Find out why a good night’s sleep is important for your hearing.
It’s National Sleep Awareness Week, so there’s no better time explore the connection between sleep and your hearing health! Getting enough quality sleep can impact many aspects of our health and wellbeing, including our hearing. Let’s dig into the connection between sleep and hearing health and why your ears might appreciate a little more sleep!
We’ll be looking at:
- Sleep, blood flow, and ear health
- Hearing and sleep apnea
- Sleep and tinnitus
- Tips to improve your sleep
Read below to learn all about the connection between sleep and hearing health.
Sleep, blood flow, and ear health
When we’re asleep, it’s a chance for our body to relax from stressors and recharge. Circulation and heart health are two health metrics tied to sleep — getting 7-8 hours of uninterrupted shut-eye can keep our arteries suppled and promote good blood flow. So, how does this relate to hearing health? Well, the ears rely on a constant supply of oxygenated blood to the vessels in the inner ear. Poor circulation can result in inadequate oxygen to the delicate inner ear and potentially damage your hearing.
Tip: since circulation is linked to cardiovascular health, read some heart health tips here!
Hearing and sleep apnea
Sleep apnea is a condition that can affect your breathing and interfere with sleep quality — and, according to some studies, is closely linked to hearing loss. If you’ve ever been told you snore, gasp, or make choking noises in your sleep, or if you feel poorly rested and have a dry mouth when you wake up, you might consider getting evaluated for sleep apnea and see an audiologist.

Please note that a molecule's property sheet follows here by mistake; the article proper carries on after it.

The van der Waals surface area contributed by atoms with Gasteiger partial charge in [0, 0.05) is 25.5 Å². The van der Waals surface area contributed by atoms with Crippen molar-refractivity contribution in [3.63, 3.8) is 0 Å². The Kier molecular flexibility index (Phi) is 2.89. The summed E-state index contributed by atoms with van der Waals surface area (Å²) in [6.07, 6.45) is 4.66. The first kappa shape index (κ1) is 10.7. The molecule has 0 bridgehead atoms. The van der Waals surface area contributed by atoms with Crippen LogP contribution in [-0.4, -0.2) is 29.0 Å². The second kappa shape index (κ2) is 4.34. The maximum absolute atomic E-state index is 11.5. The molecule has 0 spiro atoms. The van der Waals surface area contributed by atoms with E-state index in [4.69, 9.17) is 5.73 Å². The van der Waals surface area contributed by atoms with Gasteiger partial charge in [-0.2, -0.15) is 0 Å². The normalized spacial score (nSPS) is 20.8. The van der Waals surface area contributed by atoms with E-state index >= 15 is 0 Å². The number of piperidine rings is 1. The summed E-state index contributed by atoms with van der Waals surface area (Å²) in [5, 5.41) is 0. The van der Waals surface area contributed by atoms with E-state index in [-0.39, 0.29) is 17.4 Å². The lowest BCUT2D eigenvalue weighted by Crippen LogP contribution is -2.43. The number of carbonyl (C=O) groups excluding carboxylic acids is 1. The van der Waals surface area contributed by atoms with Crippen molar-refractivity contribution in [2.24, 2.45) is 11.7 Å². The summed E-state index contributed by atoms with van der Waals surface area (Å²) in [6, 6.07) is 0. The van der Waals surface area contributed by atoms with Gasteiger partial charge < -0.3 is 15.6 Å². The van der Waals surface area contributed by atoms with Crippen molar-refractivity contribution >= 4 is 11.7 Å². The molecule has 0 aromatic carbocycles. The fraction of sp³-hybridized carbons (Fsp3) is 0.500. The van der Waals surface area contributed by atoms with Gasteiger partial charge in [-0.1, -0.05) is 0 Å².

The connection between sleep apnea and hearing loss comes down to blood flow. If your breathing is blocked during sleep, you may not get an adequate oxygen supply to circulate through your body. Studies show that adequate oxygen supply is important to the delicate inner ear, and therefore to your overall hearing health.
Sleep and tinnitus
Tinnitus, which usually presents as a ringing or buzzing noise in your ears, can make it extremely difficult and frustrating to try to get to sleep. If you’re experiencing this, you’re not alone; 77% of tinnitus patients suffer sleep disturbances. Unfortunately, it can turn into a vicious cycle where your lack of sleep can make you even more anxious and hyper-focused on your tinnitus, making both issues worse. Be sure to tell your doctor or audiologist if you are having difficulty sleeping so they can help you find the solution that works best for you. You can also check out these tips on treating insomnia when you have tinnitus.
Tips to improve your sleep
Because the connection between sleep and hearing health appears to be strong, developing a good sleep routine is an important way to keeping your ears healthy. Getting quality sleep also has other health benefits, like a strengthened immune system and a healthier heart.
So how exactly do you build a healthy sleep routine? Here are some highlights from a related article, 7 Tips for Better Sleep:
- Go to bed at the same time every night, so your body gets used to the rhythm.
- Stop eating and drinking anything other than water three hours before bed.
- Put away your phone, tablet, laptop, and other blue-light-emitting technology an hour before bed; replace them with a book!
- Do relaxing activities like meditation, yoga, and listening to calming music before you sleep.
- Set your bedroom temp to 65F and keep it as quiet as possible (white noise or a fan is OK).
- Invest in a good mattress, pillow, and sheets, so you feel comfortable and supported.
- Exercise during the day, so you feel more tired at night.